But today—of all days—honestly, I can’t even pretend. Dorothy just stands there and watches while I put . . . both my strawberries in the bowl. Just before she leaves the breakroom, she makes a noise, a subtle snort. Like a pig would make. Like a subtle pig would make. By the end of the day everyone is looking at me like I’m some selfish bitch who takes and takes and never gives. I see how you might think that without any context. But this is the context: I need my cereal exactly the way it has to be at exactly 3 PM.

The next day at 3, I go in and the strawberries—my two strawberries—are gone. I search every part of the fridge. Nothing. I eat my cereal with just banana, but it is a complete disaster. Later that day, Dorothy walks past my desk and gives me a look. Not much, but clear. Next day—same thing. Stolen strawberries. So I start to store my fruit in my desk, but six hours in a desk, and you become a tepid strawberry. And that is almost as bad as no strawberry. Three days of this, and I’m going out of my head.

Then that Friday—well, I don’t remember it so well. I do know there was a regular meeting and an interdepartmental meeting. And I know I sketched a picture of myself hanging by a noose from the light fixtures while Mr. K ran PowerPoint.


Maybe I’m not always the most socially acute. Apparently, Dorothy hadn’t told anyone about our fruit run-ins. She’d wanted her revenge to be quiet. My coworkers reported no friction between the two of us, but they did report a lot of disturbing behavior on my part. My clear depression, my gruesome artwork, the way I’d always suggest mass suicide pacts instead of meetings. Yes, there was a pattern.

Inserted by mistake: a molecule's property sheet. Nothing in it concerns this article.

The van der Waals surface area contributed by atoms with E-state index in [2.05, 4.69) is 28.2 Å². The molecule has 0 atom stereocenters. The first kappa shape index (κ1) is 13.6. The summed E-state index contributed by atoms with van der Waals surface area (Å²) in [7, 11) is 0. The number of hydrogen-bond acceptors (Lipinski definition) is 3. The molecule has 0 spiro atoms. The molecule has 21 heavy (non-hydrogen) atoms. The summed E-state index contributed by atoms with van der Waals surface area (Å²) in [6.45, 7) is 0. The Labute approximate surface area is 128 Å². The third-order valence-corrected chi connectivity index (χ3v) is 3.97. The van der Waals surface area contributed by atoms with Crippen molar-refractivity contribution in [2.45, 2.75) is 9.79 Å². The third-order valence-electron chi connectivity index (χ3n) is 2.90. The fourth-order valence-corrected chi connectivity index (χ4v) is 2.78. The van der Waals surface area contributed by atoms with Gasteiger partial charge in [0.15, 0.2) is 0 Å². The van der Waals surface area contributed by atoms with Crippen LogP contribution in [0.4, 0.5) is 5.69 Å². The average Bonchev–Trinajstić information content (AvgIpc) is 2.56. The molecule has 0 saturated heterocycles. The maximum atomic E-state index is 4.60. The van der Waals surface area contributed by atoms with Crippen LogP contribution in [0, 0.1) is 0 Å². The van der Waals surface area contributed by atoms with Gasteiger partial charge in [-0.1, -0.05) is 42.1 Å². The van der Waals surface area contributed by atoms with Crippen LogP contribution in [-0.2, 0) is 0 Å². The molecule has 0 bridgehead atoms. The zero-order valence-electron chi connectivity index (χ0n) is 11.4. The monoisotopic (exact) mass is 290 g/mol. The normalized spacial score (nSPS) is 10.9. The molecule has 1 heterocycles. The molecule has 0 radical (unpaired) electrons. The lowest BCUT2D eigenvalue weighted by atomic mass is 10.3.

And, of course, everyone testified that I clearly labeled my food. Red-pen block letters on every side of opaque Tupperware. It was obvious that I hadn’t intended to hurt anyone other than myself, but it isn’t legal to bring poison into a communal refrigerator. By the time the cops got around to interrogating me, however, I had it pretty well figured out. 

“Officer, am I under arrest, or can I go home and kill myself?”

They checked me into a psychiatric hospital. Six months of quiet chats with understanding shrinks—all on the corporate dime. Half a year after the event, it didn’t seem to make sense to prosecute me for reckless endangerment or possession of controlled substances, so I moved to Florida with a little resettlement money from the company. I’ve heard Dorothy’s grieving family is suing them for so blatantly missing every warning signal from that freaky, little cereal girl in the office. That’s probably fair.

Eventually I’ll have to find another job, but for now, I walk on the beach, collect shells, sing into the wind. And when 3 o’clock rolls around I make it home. And I get exactly what I need.  

Preston Lang is a writer from New York. His short stories have appeared in Thuglit, Spinetingler, All Due Respect, and Plots with Guns. He also writes a monthly column for 

Art by Cindy Rosmus 2017